A few thoughts on the conundrum of budget nutrition…
As a student myself I can understand how fuelling your body can be expensive, time consuming and at the best of times boring! However, as a running fanatic, I can also relate to how imperative it is to make a conscious effort to look after our bodies in order to be able to improve
fitness and stay healthy (or as healthy as a student can be!). I am guilty of the student diet of pure carbohydrates at times but I have gained a fair amount of useful insight into how to improve this over the years.
Cutting Nutrition Costs While Maintaining Quality
Firstly to combat the cost. While I can quite confidently say that every student will have found the ‘reduced’ section in their local supermarket, I would encourage all those on a budget to stick to their shopping list- as from my experience, the impulse purchases that often stem from what appears to be a good offer can start to rack up the cost very quickly. A good shopping list includes planned meals for each night (for cheap meal ideas there are some fantastic recipes available for free on https://www.bbcgoodfood.com) and basics for lunch and breakfast to keep the cost down.
A good shopping list includes planned meals for each night.
Your breakfast is a good opportunity to get some fibre into your diet- either brown toast or a fibre-rich cereal such as wheetabix would be great for this. However I would encourage you not to get drawn into buying big brands for any of your food. Supermarket own-branded food often tastes exactly the same… you might even like it more. For lunch the go-to has to be sandwiches- they’re cheap and don’t require much time out of a hectic schedule. However, sandwiches can be made into a cheap source of protein by adding tuna or egg mayo as a filling. Also, don’t forget brown bread has a higher protein content.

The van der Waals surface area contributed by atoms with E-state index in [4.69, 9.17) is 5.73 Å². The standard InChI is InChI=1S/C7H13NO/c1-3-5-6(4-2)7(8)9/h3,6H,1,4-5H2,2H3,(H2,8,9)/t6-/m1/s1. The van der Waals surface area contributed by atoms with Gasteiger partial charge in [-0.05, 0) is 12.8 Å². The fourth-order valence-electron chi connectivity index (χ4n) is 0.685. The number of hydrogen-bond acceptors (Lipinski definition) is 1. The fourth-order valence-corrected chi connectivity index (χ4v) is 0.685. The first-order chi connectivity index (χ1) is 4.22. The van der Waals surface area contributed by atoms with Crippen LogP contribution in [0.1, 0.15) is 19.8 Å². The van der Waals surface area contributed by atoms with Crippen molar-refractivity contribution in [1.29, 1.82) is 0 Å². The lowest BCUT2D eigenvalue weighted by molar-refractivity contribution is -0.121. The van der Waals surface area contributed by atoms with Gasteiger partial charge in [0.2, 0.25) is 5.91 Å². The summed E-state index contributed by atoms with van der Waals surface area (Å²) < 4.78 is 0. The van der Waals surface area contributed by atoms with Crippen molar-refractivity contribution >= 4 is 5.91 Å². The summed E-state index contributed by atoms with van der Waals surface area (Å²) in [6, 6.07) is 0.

To tackle the time restraint on cooking dinner definitely get organised and batch cook.
To tackle the time restraint on cooking dinner definitely get organised and batch cook. There’s no need to eat the same meal four nights straight either as most meals will freeze for another week. To make cheap pasta meals a bit healthier, consider adding frozen veg (particularly spinach is great if your not a vegetable fan because it has a high iron content but cooks down to have no real taste).
One delivery service which doesn’t have this issue is ASDA, who only have a minimum spend of £25.
Another way to reduce time spent on your nutrition is to online shop. Not only does this tend to bring the cost down, as you’re less likely to impulse buy, but also this saves you the effort of having to take a bus or even use up petrol in your car by going to the supermarket. Having tried many different online supermarkets, I have found the biggest problem to be the minimum spend. Unfortunately the majority of supermarkets require a minimum spend of £40 to deliver, which is a crazy amount of food unless you are shopping for multiple people! One delivery service which doesn’t have this issue is ASDA, who only have a minimum spend of £25. However, my favourite place to buy groceries is actually amazon! Amazon now offer a service called amazon fresh which has a huge variety of food from basic groceries to fresh food from local producers. The service does have a minimum spend of £40 and you do have to have an amazon prime account (so for some ASDA or a similar supermarket may be a more efficient option), however I prefer it for the variety of fresh and healthy food available.
To conclude, a tight budget needn’t exclude a healthier diet. With a little planning and organisation you can feed your body for performance, to ultimately see the results you have been training for. Therefore to all student athletes I wish you the best of luck with both your running and your budget!